A New Business Model for Financial Journalism; Should the Justice Department Investigate?


Super rich dude and dancer with the stars Mark Cuban funds meticulous researcher and reporter Chris Carey to do a small number of long, and long-brewing, exposes on the bullshit foundations of various businesses at the web site Sharesleuth. Cuban doesn't make his bank back on ads or subscription revenue–he makes it by shortselling the stock of the companies whose reputation Carey torpedoes, when they are publicly held.

The October Wired has a great detailed report on the operation of this great example of both journalistic and financial markets at work. However, it did make me think of the persecution of Martha Stewart. Is Cuban "insider trading" in the same way Martha Stewart was accused of doing?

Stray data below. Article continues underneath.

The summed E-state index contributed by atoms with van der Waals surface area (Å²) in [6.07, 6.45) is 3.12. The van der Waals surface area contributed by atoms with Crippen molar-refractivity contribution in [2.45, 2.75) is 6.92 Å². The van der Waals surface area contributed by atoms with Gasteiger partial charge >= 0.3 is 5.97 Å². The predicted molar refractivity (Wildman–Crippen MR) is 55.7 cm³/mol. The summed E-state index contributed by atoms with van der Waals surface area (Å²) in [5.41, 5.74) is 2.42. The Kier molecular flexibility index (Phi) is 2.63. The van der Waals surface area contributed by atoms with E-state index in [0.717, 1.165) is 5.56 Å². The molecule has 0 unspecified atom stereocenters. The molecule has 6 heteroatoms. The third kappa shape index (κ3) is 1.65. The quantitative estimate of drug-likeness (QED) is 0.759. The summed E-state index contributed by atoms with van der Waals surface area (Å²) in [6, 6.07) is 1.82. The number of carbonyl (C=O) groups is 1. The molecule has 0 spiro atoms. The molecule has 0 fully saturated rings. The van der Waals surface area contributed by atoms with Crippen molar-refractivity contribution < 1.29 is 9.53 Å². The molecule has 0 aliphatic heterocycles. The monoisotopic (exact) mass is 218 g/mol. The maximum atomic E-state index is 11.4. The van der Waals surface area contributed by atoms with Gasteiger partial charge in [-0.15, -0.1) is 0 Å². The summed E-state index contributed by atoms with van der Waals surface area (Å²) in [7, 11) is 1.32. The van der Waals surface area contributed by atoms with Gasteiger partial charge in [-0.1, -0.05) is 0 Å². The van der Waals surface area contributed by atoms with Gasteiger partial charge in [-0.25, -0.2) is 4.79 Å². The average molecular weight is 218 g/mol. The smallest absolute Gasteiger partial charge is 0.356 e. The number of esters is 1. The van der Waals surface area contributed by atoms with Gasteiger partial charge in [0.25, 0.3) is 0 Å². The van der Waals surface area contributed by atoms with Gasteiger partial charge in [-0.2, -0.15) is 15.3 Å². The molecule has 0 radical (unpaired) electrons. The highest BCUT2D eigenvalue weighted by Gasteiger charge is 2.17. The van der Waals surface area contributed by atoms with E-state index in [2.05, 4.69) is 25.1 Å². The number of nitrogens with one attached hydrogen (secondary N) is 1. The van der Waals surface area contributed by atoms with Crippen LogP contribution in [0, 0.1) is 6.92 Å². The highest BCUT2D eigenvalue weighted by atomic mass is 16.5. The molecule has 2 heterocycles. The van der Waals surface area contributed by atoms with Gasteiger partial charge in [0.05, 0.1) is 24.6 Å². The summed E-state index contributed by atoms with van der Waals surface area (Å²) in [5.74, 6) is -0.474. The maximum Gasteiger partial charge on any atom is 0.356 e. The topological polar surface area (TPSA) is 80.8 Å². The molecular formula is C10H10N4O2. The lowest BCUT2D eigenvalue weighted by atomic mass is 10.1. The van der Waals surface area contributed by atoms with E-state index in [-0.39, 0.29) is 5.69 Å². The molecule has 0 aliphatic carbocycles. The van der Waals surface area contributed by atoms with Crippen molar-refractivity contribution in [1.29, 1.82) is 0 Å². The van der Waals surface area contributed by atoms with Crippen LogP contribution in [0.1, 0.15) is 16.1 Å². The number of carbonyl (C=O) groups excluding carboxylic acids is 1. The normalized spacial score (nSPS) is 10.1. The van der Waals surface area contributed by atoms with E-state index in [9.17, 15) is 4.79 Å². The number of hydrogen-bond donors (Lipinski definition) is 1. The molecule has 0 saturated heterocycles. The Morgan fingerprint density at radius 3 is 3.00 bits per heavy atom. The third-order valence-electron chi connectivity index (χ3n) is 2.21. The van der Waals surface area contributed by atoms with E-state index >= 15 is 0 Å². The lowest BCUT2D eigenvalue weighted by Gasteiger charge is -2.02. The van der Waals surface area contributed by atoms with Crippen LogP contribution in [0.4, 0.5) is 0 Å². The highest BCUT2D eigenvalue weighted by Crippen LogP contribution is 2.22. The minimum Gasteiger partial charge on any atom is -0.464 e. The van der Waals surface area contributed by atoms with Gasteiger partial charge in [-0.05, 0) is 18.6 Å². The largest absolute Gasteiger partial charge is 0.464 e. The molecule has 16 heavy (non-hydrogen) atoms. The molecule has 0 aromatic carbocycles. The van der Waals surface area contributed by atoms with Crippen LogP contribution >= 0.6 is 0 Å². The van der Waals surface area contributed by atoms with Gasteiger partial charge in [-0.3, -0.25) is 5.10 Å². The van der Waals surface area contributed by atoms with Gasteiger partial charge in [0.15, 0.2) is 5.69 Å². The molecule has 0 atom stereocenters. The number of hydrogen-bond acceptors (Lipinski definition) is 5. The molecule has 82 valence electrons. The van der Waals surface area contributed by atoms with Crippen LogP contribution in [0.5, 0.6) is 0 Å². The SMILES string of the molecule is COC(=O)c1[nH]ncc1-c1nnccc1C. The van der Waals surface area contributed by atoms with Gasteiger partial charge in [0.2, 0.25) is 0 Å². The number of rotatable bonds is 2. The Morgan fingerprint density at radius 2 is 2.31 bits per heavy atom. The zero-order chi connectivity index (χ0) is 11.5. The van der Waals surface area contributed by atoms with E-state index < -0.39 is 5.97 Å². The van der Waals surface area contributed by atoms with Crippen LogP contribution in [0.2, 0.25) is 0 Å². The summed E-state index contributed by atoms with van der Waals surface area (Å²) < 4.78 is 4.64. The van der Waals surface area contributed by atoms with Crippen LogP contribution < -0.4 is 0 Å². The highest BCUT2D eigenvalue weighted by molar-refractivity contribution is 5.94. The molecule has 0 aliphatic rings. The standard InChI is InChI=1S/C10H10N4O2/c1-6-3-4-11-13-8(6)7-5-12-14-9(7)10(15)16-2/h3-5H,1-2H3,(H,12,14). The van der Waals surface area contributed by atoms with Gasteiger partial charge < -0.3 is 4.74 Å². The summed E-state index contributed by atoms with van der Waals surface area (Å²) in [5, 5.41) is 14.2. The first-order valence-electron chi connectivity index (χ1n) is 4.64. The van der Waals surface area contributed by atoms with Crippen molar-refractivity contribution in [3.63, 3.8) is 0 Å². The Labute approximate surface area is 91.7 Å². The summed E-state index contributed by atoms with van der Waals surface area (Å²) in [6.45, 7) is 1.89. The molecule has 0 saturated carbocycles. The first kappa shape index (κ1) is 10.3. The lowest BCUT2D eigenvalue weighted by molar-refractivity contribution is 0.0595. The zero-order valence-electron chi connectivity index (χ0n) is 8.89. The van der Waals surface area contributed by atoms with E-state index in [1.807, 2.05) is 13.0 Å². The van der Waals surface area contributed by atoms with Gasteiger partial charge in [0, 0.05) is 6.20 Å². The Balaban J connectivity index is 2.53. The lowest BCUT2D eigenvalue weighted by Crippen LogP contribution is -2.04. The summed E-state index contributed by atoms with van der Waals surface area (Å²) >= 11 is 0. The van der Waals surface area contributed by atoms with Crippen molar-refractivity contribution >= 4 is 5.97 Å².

After all, he's making money using knowledge he received through connections (with Carey, his employee) that the typical trader couldn't easily know. And it's just possible that some of Carey's information may have come from some Samuel Waksal-like company insider, directly or indirectly, saying something to someone he isn't legally allowed to say about his company. So I do wonder if insider-trading law mavens think a Justice Department investigation of Cuban is in order, and why or why not.